Gabe Landeskog injury, a potential trade obstacle and the most likely youngster to stick around


Denver Post sports writer Bennett Durando opens up the Avs Mailbag periodically throughout the season. Pose an Avalanche- or NHL-related question for the Avs Mailbag.

This team is so banged up, are you surprised with how the young players are doing right now? After the team gets healthy and guys start returning, who do you see staying on this roster? I have been surprised by a couple of the young pups. Thanks. 

— Rip, Aurora

I noticed that none of the Colorado Eagles players have scored a single goal since they were called up. This is a big problem, no way to win a hockey game without scoring a goal. Will be glad to see all the Eagles flown back up to Loveland.

— Peter West, Denver

Ah, no better way to start than with two complete opposite opinions.

You both make fair points. Obviously and as I’ve written, it adds extra strain to your top players on an injured roster when the call-ups aren’t contributing. Here’s every player who has appeared in both an Avalanche and Eagles game this season: Anton Blidh, Shane Bowers, Cal Burke, Andreas Englund, Jean-Luc Foudy, Alex Galchenyuk, Charles Hudon, Brad Hunt, Martin Kaut, Mikhail Maltsev, Jayson Megna, Ben Meyers, Oskar Olausson and Sampo Ranta.

That’s 14 guys. They have combined for two goals and four assists.

Ten of them have not produced a point in 53 combined games. Jared Bednar doesn’t need AHL players to show up and seamlessly replace Nathan MacKinnon, but he probably envisioned slightly more than this.

Most of these players will not be in the picture by playoff time. But points aren’t everything. A few call-ups have left sizable impressions with limited ice time in Denver, so I think there’s an interesting conversation to be had about who has earned a chance to stick around.

The “young pup” with the best chance to be here in April? I’d guess Foudy. He’s creating multiple scoring chances per game, and he has the defensive tenacity required of a bottom-six forward. Bednar has raved about how he’s playing, which is especially impressive for a third-round pick surrounded by other prospects who were drafted higher.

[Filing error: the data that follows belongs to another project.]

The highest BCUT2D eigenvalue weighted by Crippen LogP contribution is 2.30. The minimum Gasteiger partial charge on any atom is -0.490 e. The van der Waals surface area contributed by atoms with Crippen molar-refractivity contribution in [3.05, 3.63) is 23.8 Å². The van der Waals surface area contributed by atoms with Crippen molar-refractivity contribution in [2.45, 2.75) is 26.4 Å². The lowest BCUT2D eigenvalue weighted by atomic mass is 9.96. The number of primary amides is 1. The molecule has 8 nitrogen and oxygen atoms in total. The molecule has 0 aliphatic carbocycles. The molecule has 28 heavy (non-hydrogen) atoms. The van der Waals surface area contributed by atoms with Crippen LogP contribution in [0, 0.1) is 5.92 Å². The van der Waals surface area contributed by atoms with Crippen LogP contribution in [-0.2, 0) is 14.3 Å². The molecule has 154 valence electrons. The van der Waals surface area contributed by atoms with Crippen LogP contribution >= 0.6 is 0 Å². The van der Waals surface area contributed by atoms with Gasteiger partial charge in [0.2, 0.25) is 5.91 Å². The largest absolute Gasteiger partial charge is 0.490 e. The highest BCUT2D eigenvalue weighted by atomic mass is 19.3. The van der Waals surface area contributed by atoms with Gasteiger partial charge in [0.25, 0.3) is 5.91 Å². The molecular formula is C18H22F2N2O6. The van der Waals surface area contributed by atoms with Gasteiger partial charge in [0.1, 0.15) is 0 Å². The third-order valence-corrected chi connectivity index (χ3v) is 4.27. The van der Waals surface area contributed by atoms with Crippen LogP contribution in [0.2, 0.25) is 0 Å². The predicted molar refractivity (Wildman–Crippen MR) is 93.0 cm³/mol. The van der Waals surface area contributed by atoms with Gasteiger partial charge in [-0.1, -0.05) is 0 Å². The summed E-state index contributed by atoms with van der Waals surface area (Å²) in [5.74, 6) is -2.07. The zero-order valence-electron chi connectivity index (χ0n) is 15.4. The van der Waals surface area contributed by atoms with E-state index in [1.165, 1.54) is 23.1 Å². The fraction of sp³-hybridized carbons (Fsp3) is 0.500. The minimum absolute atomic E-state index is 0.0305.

“I love the improvement that I saw from him from training camp,” Bednar said. “Great skater. Didn’t see it a lot in training camp. Can play with an edge and be highly competitive.”

Hey Bennett, I haven’t heard much on how Gabe Landeskog is doing. Could you give us an update? Thanks. 

— Terry, LoDo

Progressing but not skating. He hit the ice individually once or twice while the team was on the East Coast, but he’s not feeling healthy enough to consistently skate yet. At the outset, his rough timeline was 12 weeks, putting him on track for an estimated Jan. 12 return. The Avs aren’t going to rush him back, especially considering that other forwards are regaining health in the meantime.

Is the Avs management even contemplating any moves to replace the points lost due to Burakovsky and Kadri leaving? Do they even have any cap space or trade chips to use? Even a fully healthy roster is missing those two players’ points and their intangibles. And Kadri’s face-off skill and grit. And fiery competitiveness. Oh, well.

— M. Rogers, Denver 

Hi, do you hear something for a trade coming!?! A 2C?! Depth D!?

— Benoit, Gravel

With injuries still being a factor in this team’s efforts to repeat as champs, what do you think the likelihood is we get a top 6 addition from a trade?

— Jordan, Twitter

It’s still pretty early for this, guys. Alas.

If the Avs want to make cap space, they can. Most trades for a top-six forward would likely require a third-party broker — a team willing to take on a portion of the salary needed for Colorado to stay under the cap. With that mutually beneficial route available, short-term cap management shouldn’t be a problem.

The more relevant issue is the NHL’s looming salary cap increase. Commissioner Gary Bettman said this week that the league currently projects the cap will only grow by $1 million next season, which would be a smaller increment than has been anticipated.

Why does that potentially affect the Avalanche at this trade deadline? Because if they decide to target one of the commonly speculated big names — Bo Horvat, Jonathan Toews, Patrick Kane, Ryan O’Reilly — the amount that Colorado is willing to give up is dependent on their ability to re-sign Faceless Trade Acquisition during the offseason.

If the cap only increases by $1 million, the Avs are limited in who they can bring back. They might be forced to sacrifice other players in order to keep the trade acquisition. At that point, is it worth it? Or conversely, if the team decides to trade for a top-six forward without ambitions of re-signing him, is the price of the trade worth it for just three months (maximum) of Faceless Trade Acquisition?

That being said, the other relevant news of this week is Horvat reportedly turning down a contract from Vancouver, essentially guaranteeing he will have a new team in three months. He’s a point-a-game center who would fit perfectly in Colorado’s 2C opening.



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